How to Negotiate A Bank Tech Contract

I'm not a fly, so I don't know how vendors negotiate IT deals with banks. But I do know how to direct my clients once the choice of primary vendor has been confirmed. I basically tell them to negotiate from a position of intelligence, not psychology. Don't chisel; don't beg; don't hang on to the banking crunch as if you were a welfare recipient; don't threaten; don't tease with "better" offers from other vendors; don't make claims that your deal will put the vendor on the map. They're already on

Bank Tech Vendor Consolidation Will React to the Times

I am happy that I have never been called a visionary. The "cover boys" of past bank tech trade journals expressed their visions, only to later disappear off the leading edge of technology. It's a lot safer, and longevity is assured, if you report what you can see, hear, touch, taste and smell.

Ancillary Applications May Now Be Leading The Way In Bank IT

I don't believe it's news anymore when I tell you core system sales have tapered off in the past ten years. But here's proof. In the year 2000, 7.3% of the FI population acquired a new core system. In 2009, the rate was approximately 2%. Going forward, it may stay at 2% or it may continue to decline, but it won't increase.

If Testing 75 Brands of Bank Core Systems Sounds Intimidating, Relax, I'll Show You How To Do It The Right Way

Over the years, I have developed many good tools that I use to assist banks in the selection of a new core system. The reasons I have accumulated 36 tools containing 814 criteria are two-fold. The first is I can't stand "reinventing the wheel." The second is I don't trust myself to remember everything I did during previous projects. As a result, five months after I begin an assignment, 35 bank employees and I agree on the recommended solution. One year after the go-live date, even the bank exa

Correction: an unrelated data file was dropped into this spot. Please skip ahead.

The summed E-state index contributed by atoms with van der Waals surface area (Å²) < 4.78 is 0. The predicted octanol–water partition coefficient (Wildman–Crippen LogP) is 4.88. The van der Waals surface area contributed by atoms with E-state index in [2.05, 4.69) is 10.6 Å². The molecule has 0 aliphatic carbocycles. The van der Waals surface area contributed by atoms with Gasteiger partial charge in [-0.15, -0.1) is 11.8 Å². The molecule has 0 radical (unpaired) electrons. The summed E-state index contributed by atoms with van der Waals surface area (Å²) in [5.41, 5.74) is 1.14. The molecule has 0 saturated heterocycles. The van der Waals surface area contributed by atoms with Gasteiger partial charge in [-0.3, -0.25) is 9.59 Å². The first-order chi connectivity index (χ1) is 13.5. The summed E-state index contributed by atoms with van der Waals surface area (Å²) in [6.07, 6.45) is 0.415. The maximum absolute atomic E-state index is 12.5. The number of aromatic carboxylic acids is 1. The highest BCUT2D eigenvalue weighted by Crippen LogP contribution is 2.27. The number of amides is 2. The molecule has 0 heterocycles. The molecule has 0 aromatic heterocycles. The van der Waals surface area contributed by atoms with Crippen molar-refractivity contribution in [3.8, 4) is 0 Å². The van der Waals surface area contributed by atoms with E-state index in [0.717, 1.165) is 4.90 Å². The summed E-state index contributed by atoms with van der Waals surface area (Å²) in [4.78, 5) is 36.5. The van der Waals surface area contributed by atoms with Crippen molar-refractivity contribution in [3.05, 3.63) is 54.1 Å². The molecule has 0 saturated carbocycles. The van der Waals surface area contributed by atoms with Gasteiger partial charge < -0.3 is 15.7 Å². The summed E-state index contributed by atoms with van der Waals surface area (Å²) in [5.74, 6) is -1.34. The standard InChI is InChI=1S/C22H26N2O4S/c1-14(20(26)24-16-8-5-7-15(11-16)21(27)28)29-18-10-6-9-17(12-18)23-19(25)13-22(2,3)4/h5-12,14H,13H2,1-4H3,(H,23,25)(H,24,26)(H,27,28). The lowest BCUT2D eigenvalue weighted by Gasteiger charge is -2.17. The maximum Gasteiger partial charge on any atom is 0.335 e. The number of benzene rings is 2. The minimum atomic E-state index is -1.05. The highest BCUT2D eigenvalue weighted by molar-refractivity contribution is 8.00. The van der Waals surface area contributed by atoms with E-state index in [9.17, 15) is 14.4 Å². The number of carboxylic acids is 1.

It May Be Three Years Before Bank IT Returns To Its Typical High Performance

I see a glimmer of hope in the banking industry; just enough to expect that routine matters such as keeping the IT factory up to date with new apps, ongoing reliability, strong security, responsive customer service, real-time speed, risk management tools that protect bank assets, databases to provide focused new business opportunities, connections for EVERY customer relationship, and the all-important intel function that inquisitive minds will require more of - my humble definition of a well-run

Santa's Gift To Bankers-The Merit Score

The North Pole--I know how much you all pay attention to the quintessential Credit Score in evaluating the credit worthiness of borrowers. Since it hasn't worked to prevent all sorts of lending disasters, I'm offering you something else in your attempts to set the banking business on its right course. I call it the Merit Score. It's similar to what I use to keep track of who's naughty or nice.

There Ought To Be A State Dinner For 71 Bank Tech Vendors

Whenever I eat chicken, I react like Pavlov's dog and relate to the years 1980 to 1985. It was then that I ate more rubber chicken than any other time in my life. That's when I was on the speaker circuit conducting seminars for all kinds of banking organizations. My audiences included community bankers.

Every Bank Needs an IT Think Tank

"Practical" is my middle name-and I haven't shed my suit and wingtip shoes for a toga and sandals. So this is not an idea I thought I would be preaching. I tried it with the vendors a while back but I have not seen any signs of acceptance. I hope bankers will see the value of having an IT think tank, even if it's a Sunday night effort to take the place of "60 Minutes." The potential benefits might only be soft, such as not being the target of a "60 Minutes" embarrassment. I believe everyone shou

Regulatory Agencies Need to Adopt a New Modus Operandi for Surveillance

In the spirit of being United, as in U.S.A., can't six New England states give us even one failed bank? Every other region managed to do that. Sixty-two percent of the states can account for at least one bank failure this year. Georgia holds the record with 19. There's more to this phenomenon than meets the eye. New England bankers wouldn't lend to their mother if she needed an operation. On the other hand, Bert Lance (former CEO of National Bank of Georgia prior to his stint as Bureau of the Bu

Like the FBI Director, I'm Extremely Cautious of Cybercrime

Where we (FBI Director Robert Mueller and I) part company, however, is in the fact that I never enrolled in online banking. So it's quite easy for me to ignore phishing e-mails, even fictitious ones from my own bank, let alone all the fake wannabes. My reason for not putting my monetary transactions on the Internet is simple-I know too much about technology and its user friendliness, even as it applies to intruders. For every new hurdle the hopeful protectors set up, it takes only 18 hours for t